‘&’: collaboration as contemporary arts practice.


i’m sure there’s been loads of stuff written about collaborative art practice as a focus of contemporary art, but i just wanted to write a little about my experience of it as an important aspect of my practice and something i’m really excited about lately.

on monday, i’m going to be doing a sound/public work with 2 other artists, which is going to be a blast. we’re going to be listening and dancing to the sounds of the city, as part of my research on sound in the public space. i’m also pretty excited about having the loculocu boys involved in the project too. collaborative team raphael ruz and jolyon james produce amazingly luscious, sensual and expansive works. i know that their practice is just as much about the images as the process of working with each other, which is an aspect of collaboration i find amazing. like something along the lines of best friend and spouse.*

obviously, the candystripers is a big part of what i do, and my feeling about that relationship is on a similar plane. i was telling someone the other day that i couldn’t imagine my art practice without gemma. [cue: awww…..]**

and when i look at people whose work i love, there’s always a huge chunk of ‘teams’ there:
gilbert & george
jake & dinos chapman
george & ron adams
christo & jean-claude

for me, collaborating with another person to create work, has enabled me to work in a way that i cannot ordinarily:

when i’m working on my own work, it takes a whole lot more effort to have the balanced perspective and the counterpoint during stress. whereas if either gemma or i are getting caught up in stress, anxiety or outright panic, the other automatically assumes the role of the sensible, reasonable type.

similarly, i’m not as particular or careful as i’d like to be, when it comes to my artwork, but when i’m working on candystripers stuff, i’m able to step up enough so that we’re both on that level. and working with someone else, i can work within my limitations and strengths, leaving space for gemma to do what she does best, and vice versa.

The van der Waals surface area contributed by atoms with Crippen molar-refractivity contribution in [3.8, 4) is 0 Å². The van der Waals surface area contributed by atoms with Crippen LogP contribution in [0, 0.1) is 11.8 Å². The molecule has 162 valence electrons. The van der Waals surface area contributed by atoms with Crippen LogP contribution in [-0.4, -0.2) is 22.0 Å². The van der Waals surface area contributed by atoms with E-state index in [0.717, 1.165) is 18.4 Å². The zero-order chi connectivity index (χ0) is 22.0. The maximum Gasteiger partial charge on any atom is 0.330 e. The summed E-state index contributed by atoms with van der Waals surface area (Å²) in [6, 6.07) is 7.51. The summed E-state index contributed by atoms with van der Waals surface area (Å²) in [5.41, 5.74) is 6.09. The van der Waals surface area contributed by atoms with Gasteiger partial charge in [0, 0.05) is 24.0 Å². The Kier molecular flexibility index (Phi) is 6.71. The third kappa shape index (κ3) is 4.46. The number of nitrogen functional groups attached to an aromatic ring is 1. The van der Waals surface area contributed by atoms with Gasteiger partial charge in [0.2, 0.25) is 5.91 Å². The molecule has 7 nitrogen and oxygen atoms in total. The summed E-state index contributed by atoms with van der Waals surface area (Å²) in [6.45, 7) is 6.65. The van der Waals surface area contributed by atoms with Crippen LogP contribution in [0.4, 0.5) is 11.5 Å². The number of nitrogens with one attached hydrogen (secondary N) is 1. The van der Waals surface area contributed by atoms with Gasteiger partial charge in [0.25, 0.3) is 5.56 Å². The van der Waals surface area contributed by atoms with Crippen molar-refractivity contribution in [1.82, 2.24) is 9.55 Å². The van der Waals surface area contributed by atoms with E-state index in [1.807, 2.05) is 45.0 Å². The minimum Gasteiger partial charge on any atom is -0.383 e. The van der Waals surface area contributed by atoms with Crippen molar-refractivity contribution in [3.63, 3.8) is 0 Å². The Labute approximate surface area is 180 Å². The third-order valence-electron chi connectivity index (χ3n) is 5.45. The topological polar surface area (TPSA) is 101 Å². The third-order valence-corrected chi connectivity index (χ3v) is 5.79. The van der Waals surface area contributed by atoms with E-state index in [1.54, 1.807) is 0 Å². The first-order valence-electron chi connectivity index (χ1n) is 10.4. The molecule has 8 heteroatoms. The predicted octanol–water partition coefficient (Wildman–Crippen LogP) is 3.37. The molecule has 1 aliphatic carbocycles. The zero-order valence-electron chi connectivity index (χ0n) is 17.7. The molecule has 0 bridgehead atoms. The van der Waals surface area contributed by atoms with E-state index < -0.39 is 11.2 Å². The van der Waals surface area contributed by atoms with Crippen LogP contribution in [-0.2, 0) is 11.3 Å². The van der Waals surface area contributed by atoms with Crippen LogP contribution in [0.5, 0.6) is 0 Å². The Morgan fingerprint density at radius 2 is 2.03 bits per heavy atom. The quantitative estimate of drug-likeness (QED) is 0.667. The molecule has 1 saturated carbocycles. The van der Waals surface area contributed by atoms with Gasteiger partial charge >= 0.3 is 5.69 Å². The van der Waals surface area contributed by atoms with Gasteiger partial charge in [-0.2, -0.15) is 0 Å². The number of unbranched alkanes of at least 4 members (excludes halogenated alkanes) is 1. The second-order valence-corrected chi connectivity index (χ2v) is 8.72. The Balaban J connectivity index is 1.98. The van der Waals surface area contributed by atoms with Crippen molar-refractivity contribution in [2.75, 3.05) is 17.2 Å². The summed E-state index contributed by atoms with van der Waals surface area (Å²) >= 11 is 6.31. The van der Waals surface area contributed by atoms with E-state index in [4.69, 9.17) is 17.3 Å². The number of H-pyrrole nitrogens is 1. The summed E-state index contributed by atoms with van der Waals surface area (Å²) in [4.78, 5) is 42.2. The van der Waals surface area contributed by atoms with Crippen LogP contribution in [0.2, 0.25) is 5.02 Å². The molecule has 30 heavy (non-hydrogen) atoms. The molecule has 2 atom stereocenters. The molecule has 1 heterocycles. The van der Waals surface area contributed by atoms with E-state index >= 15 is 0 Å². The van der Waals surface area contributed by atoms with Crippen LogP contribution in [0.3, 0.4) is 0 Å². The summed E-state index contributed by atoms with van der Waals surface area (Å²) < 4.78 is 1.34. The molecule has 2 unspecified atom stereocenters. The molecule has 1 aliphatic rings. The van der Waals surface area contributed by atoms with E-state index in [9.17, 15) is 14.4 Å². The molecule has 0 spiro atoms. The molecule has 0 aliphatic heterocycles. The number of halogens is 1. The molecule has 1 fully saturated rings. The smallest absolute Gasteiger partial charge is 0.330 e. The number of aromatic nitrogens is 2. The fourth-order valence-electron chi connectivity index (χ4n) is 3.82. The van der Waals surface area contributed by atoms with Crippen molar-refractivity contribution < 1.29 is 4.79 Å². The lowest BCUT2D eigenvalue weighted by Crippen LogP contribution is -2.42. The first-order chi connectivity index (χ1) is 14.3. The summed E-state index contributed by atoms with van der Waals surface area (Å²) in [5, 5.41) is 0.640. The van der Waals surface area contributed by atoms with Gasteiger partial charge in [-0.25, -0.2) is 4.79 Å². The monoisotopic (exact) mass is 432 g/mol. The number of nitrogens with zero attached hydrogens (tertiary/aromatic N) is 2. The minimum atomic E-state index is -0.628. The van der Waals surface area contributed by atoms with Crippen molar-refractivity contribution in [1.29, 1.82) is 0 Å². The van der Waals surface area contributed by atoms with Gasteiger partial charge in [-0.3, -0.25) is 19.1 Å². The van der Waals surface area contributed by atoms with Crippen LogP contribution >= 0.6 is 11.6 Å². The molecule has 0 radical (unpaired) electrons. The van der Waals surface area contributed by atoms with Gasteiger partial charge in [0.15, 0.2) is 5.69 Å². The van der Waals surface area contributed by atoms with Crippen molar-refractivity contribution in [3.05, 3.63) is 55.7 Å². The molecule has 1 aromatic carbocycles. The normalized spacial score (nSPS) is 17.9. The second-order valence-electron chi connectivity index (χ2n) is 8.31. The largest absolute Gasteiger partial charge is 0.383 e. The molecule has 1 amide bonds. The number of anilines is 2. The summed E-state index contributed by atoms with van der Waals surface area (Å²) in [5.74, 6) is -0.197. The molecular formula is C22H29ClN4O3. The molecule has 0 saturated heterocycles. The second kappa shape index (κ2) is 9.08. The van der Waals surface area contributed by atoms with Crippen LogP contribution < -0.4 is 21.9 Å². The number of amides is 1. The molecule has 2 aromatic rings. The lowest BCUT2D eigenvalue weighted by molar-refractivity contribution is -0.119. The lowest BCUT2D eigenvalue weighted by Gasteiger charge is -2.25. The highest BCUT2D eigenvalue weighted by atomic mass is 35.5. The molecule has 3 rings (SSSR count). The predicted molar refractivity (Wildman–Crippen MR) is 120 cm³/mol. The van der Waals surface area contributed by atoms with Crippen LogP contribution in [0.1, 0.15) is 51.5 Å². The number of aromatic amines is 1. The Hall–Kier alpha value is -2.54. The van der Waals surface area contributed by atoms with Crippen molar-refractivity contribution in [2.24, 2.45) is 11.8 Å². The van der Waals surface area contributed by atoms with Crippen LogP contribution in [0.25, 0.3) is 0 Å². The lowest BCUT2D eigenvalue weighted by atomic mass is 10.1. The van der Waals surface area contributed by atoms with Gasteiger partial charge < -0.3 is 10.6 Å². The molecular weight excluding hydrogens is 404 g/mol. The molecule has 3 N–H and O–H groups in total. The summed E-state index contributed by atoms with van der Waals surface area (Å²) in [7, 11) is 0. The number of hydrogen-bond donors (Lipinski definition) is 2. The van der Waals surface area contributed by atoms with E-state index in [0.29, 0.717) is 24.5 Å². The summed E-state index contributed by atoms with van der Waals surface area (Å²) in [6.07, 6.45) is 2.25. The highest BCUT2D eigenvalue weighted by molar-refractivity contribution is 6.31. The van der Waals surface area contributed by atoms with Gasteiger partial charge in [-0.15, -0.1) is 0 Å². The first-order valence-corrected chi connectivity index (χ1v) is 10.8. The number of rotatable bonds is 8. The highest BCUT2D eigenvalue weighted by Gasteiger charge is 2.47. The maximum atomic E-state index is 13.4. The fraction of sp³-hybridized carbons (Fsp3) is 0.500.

financially it’s also a whole lot easier collaborating. you get to split the cost of invitations, gallery space, catalogues and materials. given that the financial climate for the arts is always pretty grim here, it’s unsurprising that collaborating has become a way to benefit more artists for less. 2-for-1!

and then, on a conceptual level, my collaboration with nella themelios provides an opportunity to work from a much more theoretical base. it’s also a chance to challenge the cliche of what the working relationship between a curator and artist is like, and to push that a little. deleuze & guattari, anyone – just for something new?

as an installation artist, from a photographic background who works increasingly in the public sphere, it’s just not possible to work solo. it’s probably painters and crafties that can most easily do that, and while i love that stuff, i’m just not that kind of girl.

of course, given that i’m sharing the process, producing an array of experiences and not-quite-commodity-pieces, it does mean that i’m kind of subscribing to the school of ‘the idea as art’, but in light of digital comms throwing the whole territorialism of art and mark-making open, i’m ok with that.

*given the amount of ace collaborative partners in australia who are also romantic partners, this is unsurprising. see under:
dell stewart and adam cruickshank,
claire healy and sean cordeiro,
jaki middleton and david lawrey,
charles green and lyndell brown,

** don’t forget – our project at bus gallery opens on tuesday night, 9th june, 6-8pm.

image credit: Ampersand/Needle by edgeplot from flickr

thanks for subscribing to she sees red by lauren brown. xx